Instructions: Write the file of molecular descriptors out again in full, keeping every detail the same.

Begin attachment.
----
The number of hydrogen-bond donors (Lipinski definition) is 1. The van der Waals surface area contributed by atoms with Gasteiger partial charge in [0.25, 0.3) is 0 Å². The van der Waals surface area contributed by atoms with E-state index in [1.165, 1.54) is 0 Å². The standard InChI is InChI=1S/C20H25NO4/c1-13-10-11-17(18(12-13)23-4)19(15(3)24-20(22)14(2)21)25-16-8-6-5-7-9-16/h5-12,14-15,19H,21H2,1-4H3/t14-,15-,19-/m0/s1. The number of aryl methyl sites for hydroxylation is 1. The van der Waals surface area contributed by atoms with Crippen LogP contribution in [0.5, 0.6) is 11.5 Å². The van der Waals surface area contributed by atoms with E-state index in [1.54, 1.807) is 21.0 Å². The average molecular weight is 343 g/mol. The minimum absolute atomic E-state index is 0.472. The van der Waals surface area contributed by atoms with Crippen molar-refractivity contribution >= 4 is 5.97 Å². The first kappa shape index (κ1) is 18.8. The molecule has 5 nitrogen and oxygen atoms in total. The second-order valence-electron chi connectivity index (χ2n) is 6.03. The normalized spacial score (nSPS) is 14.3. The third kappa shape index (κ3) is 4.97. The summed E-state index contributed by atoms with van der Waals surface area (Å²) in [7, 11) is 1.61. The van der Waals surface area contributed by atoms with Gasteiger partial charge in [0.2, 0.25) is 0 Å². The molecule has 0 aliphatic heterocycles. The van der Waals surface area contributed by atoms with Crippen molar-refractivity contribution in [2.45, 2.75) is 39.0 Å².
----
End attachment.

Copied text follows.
The number of hydrogen-bond donors (Lipinski definition) is 1. The van der Waals surface area contributed by atoms with Gasteiger partial charge in [0.25, 0.3) is 0 Å². The van der Waals surface area contributed by atoms with E-state index in [1.165, 1.54) is 0 Å². The standard InChI is InChI=1S/C20H25NO4/c1-13-10-11-17(18(12-13)23-4)19(15(3)24-20(22)14(2)21)25-16-8-6-5-7-9-16/h5-12,14-15,19H,21H2,1-4H3/t14-,15-,19-/m0/s1. The number of aryl methyl sites for hydroxylation is 1. The van der Waals surface area contributed by atoms with Crippen LogP contribution in [0.5, 0.6) is 11.5 Å². The van der Waals surface area contributed by atoms with E-state index in [1.54, 1.807) is 21.0 Å². The average molecular weight is 343 g/mol. The minimum absolute atomic E-state index is 0.472. The van der Waals surface area contributed by atoms with Crippen molar-refractivity contribution >= 4 is 5.97 Å². The first kappa shape index (κ1) is 18.8. The molecule has 5 nitrogen and oxygen atoms in total. The second-order valence-electron chi connectivity index (χ2n) is 6.03. The normalized spacial score (nSPS) is 14.3. The third kappa shape index (κ3) is 4.97. The summed E-state index contributed by atoms with van der Waals surface area (Å²) in [7, 11) is 1.61. The van der Waals surface area contributed by atoms with Gasteiger partial charge in [0.2, 0.25) is 0 Å². The molecule has 0 aliphatic heterocycles. The van der Waals surface area contributed by atoms with Crippen molar-refractivity contribution in [2.45, 2.75) is 39.0 Å².